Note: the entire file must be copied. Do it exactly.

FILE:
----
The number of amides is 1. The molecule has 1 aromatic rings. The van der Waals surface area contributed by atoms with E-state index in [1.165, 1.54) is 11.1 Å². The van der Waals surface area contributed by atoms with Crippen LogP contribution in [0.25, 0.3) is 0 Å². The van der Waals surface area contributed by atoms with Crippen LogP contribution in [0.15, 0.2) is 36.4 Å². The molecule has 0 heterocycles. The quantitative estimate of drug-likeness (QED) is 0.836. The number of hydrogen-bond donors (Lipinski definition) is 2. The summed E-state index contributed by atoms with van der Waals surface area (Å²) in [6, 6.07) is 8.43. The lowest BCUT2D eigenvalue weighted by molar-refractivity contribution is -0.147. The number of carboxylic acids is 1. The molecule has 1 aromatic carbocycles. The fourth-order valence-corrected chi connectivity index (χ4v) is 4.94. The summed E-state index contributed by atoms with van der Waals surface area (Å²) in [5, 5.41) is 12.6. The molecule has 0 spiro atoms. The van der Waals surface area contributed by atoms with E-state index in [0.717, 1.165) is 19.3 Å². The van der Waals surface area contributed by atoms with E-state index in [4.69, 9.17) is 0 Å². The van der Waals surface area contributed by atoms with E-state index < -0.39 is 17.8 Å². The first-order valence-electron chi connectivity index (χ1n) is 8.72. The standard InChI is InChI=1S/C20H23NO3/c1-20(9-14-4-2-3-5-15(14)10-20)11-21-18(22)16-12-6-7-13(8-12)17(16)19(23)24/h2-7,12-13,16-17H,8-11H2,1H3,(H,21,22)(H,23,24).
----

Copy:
The number of amides is 1. The molecule has 1 aromatic rings. The van der Waals surface area contributed by atoms with E-state index in [1.165, 1.54) is 11.1 Å². The van der Waals surface area contributed by atoms with Crippen LogP contribution in [0.25, 0.3) is 0 Å². The van der Waals surface area contributed by atoms with Crippen LogP contribution in [0.15, 0.2) is 36.4 Å². The molecule has 0 heterocycles. The quantitative estimate of drug-likeness (QED) is 0.836. The number of hydrogen-bond donors (Lipinski definition) is 2. The summed E-state index contributed by atoms with van der Waals surface area (Å²) in [6, 6.07) is 8.43. The lowest BCUT2D eigenvalue weighted by molar-refractivity contribution is -0.147. The number of carboxylic acids is 1. The molecule has 1 aromatic carbocycles. The fourth-order valence-corrected chi connectivity index (χ4v) is 4.94. The summed E-state index contributed by atoms with van der Waals surface area (Å²) in [5, 5.41) is 12.6. The molecule has 0 spiro atoms. The van der Waals surface area contributed by atoms with E-state index in [0.717, 1.165) is 19.3 Å². The van der Waals surface area contributed by atoms with E-state index in [4.69, 9.17) is 0 Å². The van der Waals surface area contributed by atoms with E-state index < -0.39 is 17.8 Å². The first-order valence-electron chi connectivity index (χ1n) is 8.72. The standard InChI is InChI=1S/C20H23NO3/c1-20(9-14-4-2-3-5-15(14)10-20)11-21-18(22)16-12-6-7-13(8-12)17(16)19(23)24/h2-7,12-13,16-17H,8-11H2,1H3,(H,21,22)(H,23,24).